There are thousands of photographs of coal mines, strikes and disasters skewing our images of history. It is important to notice that no photographers recorded the day-to-day work life of a coal miner’s wife. Luckily we have Josephine’s words which may be more graphic than any photograph:
To add insult to injury, in the early twenties crosses were burned on canyon walls above the mine camps. In Southern Colorado, Ku Klux Klan activity was not so much racism against blacks as an expression of Anglo American hatred of immigrants. The rigid class system of the mines and towns was breaking down. Immigrants became citizens and occasionally “foreigners” even moved up to become bosses in the mines. Prosperity, union organizing, company plans and new fangled ideas threatened the old pecking order. The good Anglo Burghers and poor white trash hid beneath masks and bed sheets to spread terror and keep Dagos, garlic snappers, goddamn Greeks, and Bohunks in their place. Victor had his trusty Marlin, the one the union gave him to use in the ten days war, and when the “Ku Ku Klan” burned a cross above his house he let it be known that “If any son of a bitch comes down here I’m going to kill him.” The Klan may have been stupid, but they weren’t dumb; nobody came down.
While Victor fought to protect his family, assert his dignity as a man, and make a living in the mines; Josephine struggled to raise four children and do the housework. She remembered a different set of hardships:
The Bazanele’s made a home out of the company house at Bear Canyon. They paid rent to the company but upkeep was their responsibility. Josephine’s summer gardens were always the most beautiful in camp. She prided herself on Dahlias as big as dinner plates, and vibrant stands of gladiolus to brighten up the drab coal camp. Something good was always cooking, fresh bread, jams and jellies in late summer, and wonderful berry pies. But, this meant a lifetime of hard work for Josephine. She scrubbed the floors on her hands and knees, and white washed the walls:
The song Dark as a Dungeon eloquently expressed the men’s attraction to the work: “Like a fiend for his dope, or a drunkard his wine, a man will have lust for the lure of the mine.” “It gets in your blood,” the old timers tell you. Making a living loading coal by the ton was physically demanding, it hardened your body. But strength wasn’t enough. If you wanted to live, you learned practical knowledge quickly: seat of the pants geology, engineering, and a working understanding of explosives. You became a carpenter, a blacksmith, a mule skinner, and more. You utilized fluid mechanics to ventilate the room, and surveying to drive a straight tunnel. Miners lived and died by the shear and stress of rock mechanics. Mining practices literally created the conditions under which they worked. If a bad shot fractured the roof, you might have to eat your lunch under that spot every day.
Miners worked as a team, from the partners who looked out for each other to the entire brotherhood of miners. Coal miners created a union which at one time was the most unified in America. Among the miners, there was an endless conversation about coal mining. They joke that they talked about sex in the mine and mining in the bedroom. Night and day the bars were full of men drinking beer and talking about the mine. Even today the old timers gather in the parks and on the courthouse steps to “mine coal.” Part of the miners’ bond was danger, part challenge; there was an existential fatalism in the face of death. The mix of sinew, hormones and male bonding, like that experienced by combat teams in wartime, forged strong attachments between men.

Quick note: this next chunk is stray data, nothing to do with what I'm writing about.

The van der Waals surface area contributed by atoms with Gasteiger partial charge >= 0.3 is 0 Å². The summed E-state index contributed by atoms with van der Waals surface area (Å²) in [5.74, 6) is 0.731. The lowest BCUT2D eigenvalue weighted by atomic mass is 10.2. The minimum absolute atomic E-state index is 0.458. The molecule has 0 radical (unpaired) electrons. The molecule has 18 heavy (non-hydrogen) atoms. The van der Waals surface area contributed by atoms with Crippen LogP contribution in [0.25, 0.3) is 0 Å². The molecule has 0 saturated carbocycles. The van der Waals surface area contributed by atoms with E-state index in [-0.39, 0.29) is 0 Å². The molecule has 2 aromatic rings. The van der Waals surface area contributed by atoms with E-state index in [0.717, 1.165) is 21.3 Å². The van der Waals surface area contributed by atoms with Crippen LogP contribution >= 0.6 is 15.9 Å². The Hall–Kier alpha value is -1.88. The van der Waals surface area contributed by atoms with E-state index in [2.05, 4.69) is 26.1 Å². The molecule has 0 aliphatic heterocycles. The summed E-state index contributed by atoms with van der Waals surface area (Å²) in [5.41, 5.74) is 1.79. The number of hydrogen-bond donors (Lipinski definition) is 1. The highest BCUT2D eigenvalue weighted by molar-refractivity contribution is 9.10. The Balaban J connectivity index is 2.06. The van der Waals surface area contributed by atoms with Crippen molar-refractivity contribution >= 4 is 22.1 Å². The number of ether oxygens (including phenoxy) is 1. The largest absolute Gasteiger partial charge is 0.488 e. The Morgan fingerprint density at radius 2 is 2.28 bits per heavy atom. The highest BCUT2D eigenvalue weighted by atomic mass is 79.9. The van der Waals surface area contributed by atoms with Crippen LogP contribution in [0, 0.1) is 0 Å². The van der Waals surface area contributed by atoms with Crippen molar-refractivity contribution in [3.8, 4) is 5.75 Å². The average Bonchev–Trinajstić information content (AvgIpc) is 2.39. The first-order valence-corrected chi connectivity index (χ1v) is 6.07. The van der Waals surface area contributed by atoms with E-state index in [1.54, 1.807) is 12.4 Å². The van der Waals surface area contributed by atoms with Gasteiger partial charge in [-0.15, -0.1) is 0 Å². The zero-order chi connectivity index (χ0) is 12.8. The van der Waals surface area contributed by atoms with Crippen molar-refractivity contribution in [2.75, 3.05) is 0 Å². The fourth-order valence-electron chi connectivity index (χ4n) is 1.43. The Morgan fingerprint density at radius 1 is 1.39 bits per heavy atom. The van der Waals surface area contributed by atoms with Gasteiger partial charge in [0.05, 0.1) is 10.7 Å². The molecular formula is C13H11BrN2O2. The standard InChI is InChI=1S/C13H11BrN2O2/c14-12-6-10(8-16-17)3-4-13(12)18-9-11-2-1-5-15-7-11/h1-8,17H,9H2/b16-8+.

The lot for women was different: isolated and oppressed. Lucy Parsons the wife of Albert Parsons the Haymarket martyr, called working-class women “The slaves of slaves.” Josephine Bazanele described the intimate burden: ”When everything go wrong in the mine he come out and take it out on the women, you know, or the kids. My old man used to do it a lot of times. I don’t know for why; and so little by little I understood. He says, something was wrong in the mine and got to let the steam go someplace else.” When Josephine was asked if the women all got together, she replied: “No, No, No, there was no gathering. No everyone they tend to their own business. Everyone to their own house and by the time they are ready to lay down and go to sleep they had no interest to do anything else.”
Josephine gave birth to two boys and two girls. When her first son was born Victor was at work: “He just came and that’s all. Nobody. I was alone. And I just got through washing mind you, in the tub. When grandpa come from the mine, why, his son was there.” Later she learned to plan the births better: I used to bake bread, a big batch of bread and wash all the clothes, iron on the clothes, be ready, because for a couple of days I have to stay put. (she chuckled as if realizing how strange this sounded in the 1980″s) The mine mouth was up on the hill, the Bazanele’s house down along the creek. and a boulder loosened by rain was shaken free by the endless rumble of the mine cars. It came crashing down on the house where Josephine and their new born son were: